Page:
That’s not to say Zacha will be out and making money at a scoring-per-game pace in 2023-24. But Zacha would be a logical (and promising) choice over Sweeney and Montgomery if Boston needs to start over in its first six.

Boston doesn’t see Zacha’s strong start as a blip

The night Zacha signed his new contract, the timing wasn’t entirely on Zacha’s side.

Just an hour before the trade was announced, Zacha missed an open goal in Boston’s win over the Maple Leafs. Unrealized O-Zone production was one of the hits Zacha took during his six seasons with the Devils.

But the former first-round pick (No. 6 overall in 2015) corrected his scoring error just two days later. In Monday’s win over the Flyers, Zacha lit the lights twice, including a one-shot howitzer that beat Carterhart.

“I think if you sign for $18 million or something, you’re going to get a little more pep in your step,” Montgomery joked after the game.

Whether it’s a change of scenery or a stronger supporting cast, Zacha has made great strides in his offensive game against Boston. He has scored 29 points in 44 games after scoring a career-high 36 points in New Jersey last season. His 19 5v5 assists lead all skaters on B, including star talents like Pastrnak and Marchand.

“We’re trying to play a quicker game in all three areas, that’s the philosophy of the team,” Sweeney said. “Whether it’s off or in transition … that’s definitely something Monty has been preaching, and then having the quality of a player like Pav and the guys you mentioned, being able to play a little bit heavier, play the ball in the attacking zone, Adds another layer to our hockey club.”

Montgomery is still trying to get Zacha to take more shots in high-risk ice. The versatile forward has a knack for stalling often, even with heavy wrists.

But even at New Jersey, Zacha was considered a breakout player because of his switch talent and history of putting quality over quantity in limited attempts.

What Pavel Zacha's new contract says about the Bruins' plans for '23 and beyond

(Zacha, who scored 15 goals in 70 games for New Jersey last season, took 65 percent of his shots on Class A rinks.)

Zacha starts on track in 2023. His annual payout of $4.75 million is a solid increase but in line with the market in terms of offensive output. Against the Islanders on Wednesday, Zacha was on track to score 53 points in his debut season with Boston.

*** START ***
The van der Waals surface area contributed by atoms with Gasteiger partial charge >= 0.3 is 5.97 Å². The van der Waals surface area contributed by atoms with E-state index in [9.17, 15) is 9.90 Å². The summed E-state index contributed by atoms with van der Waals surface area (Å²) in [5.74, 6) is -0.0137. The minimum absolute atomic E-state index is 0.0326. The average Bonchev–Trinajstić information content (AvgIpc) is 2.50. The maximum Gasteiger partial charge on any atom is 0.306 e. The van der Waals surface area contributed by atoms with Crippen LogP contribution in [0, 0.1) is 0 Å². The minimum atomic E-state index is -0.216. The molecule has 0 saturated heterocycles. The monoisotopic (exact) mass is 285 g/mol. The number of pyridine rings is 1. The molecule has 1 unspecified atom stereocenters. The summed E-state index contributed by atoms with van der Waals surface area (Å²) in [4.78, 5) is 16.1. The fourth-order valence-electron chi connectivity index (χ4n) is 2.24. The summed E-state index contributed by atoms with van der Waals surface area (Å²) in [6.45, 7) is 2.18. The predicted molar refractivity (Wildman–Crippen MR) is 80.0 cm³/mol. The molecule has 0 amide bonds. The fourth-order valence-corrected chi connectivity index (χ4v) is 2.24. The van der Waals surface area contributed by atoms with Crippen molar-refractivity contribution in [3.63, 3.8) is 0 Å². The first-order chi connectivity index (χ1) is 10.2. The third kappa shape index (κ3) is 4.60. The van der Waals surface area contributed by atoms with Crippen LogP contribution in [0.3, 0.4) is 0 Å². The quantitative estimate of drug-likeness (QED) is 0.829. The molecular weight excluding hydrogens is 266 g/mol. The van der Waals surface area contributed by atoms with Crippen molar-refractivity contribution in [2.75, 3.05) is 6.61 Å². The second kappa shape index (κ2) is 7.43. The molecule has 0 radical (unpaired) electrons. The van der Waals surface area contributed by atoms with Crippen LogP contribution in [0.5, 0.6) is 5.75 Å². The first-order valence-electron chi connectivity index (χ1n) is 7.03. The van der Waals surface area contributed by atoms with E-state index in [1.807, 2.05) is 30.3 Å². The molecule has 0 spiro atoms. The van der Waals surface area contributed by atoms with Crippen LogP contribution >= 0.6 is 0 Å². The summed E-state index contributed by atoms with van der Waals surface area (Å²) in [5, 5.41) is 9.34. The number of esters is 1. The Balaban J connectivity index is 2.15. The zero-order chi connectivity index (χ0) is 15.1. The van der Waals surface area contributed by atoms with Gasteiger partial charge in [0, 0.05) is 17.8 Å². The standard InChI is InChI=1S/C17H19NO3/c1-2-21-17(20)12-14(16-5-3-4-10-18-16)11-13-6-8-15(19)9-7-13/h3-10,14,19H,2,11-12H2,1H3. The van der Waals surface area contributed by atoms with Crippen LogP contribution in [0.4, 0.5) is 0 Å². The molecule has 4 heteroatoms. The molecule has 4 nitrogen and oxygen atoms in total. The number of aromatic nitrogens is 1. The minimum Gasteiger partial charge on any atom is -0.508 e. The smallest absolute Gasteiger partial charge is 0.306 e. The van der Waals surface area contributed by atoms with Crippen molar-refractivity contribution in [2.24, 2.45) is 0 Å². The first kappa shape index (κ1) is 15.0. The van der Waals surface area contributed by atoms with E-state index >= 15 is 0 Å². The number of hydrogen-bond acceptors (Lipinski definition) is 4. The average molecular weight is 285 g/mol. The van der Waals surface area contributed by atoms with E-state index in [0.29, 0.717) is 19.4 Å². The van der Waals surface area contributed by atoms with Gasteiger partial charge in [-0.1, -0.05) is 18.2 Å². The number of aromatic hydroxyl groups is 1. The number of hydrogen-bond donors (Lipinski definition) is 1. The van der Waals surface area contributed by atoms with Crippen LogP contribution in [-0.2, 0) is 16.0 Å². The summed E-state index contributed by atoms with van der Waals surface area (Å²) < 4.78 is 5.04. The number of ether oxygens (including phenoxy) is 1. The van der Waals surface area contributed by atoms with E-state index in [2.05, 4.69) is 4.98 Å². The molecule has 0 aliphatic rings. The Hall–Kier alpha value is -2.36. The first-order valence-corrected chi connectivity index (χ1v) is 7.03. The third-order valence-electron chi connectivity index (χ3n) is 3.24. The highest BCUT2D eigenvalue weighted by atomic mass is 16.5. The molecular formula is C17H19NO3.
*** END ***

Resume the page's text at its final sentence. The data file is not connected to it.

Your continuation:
Last season, 113 NHL forwards scored 50 or more points. Of this vast pool of talent, 78 have reached the salary cap of $5 million or more. Of the 35 forwards with below-market scoring contributions, seven are rookie-contract players.

Boston may have to take a hard look at their finances next season. But Zacha’s new contract isn’t an overpayment compared to his projected stat line.

Salary cap tightening almost inevitable

Zacha’s expansion didn’t reset the market. His presence gives Boston options at center.

But the $19 million contract is a further illustration of the financial dilemma the Bruins will need to address this summer.

Even with eight contracts expiring this summer, cap space for the Bruins could disappear quickly. Whether it’s Pastrnak’s new contract or the $4.5 million bonus overrun from the Bergeron/Krejci trade that will land on next year’s books, Boston doesn’t have as much wiggle room as one might expect.

And that doesn’t include the potential for Bergeron and Krejci to return, and the implications of these new contracts. When you add in Sweeney’s efforts to inject more talent into a win-now roster, Boston will need to get creative to stay under the cap.

“You’ve got to want to keep yourself healthy, and I think we’ve got a good hockey team. I think we’re deep, but we’ll probably have to keep adding and replenishing,” Sweeney said. “We’ve been incorporating some players who have done particularly well in Providence and earned opportunities, so we’ll continue to evaluate if opportunities arise.

“So far, there haven’t been a lot of deals. We’ll have to wait and see. For a club like ours facing salary cap challenges, it will take some creativity, but most teams that want to have a chance at the playoffs usually face wages. cap challenge, and we are no exception. We will do our best to assemble the best team possible.”

Boston could go all out this season. But that mentality means some tough decisions await as far as salary-cap-related roster tweaks are concerned.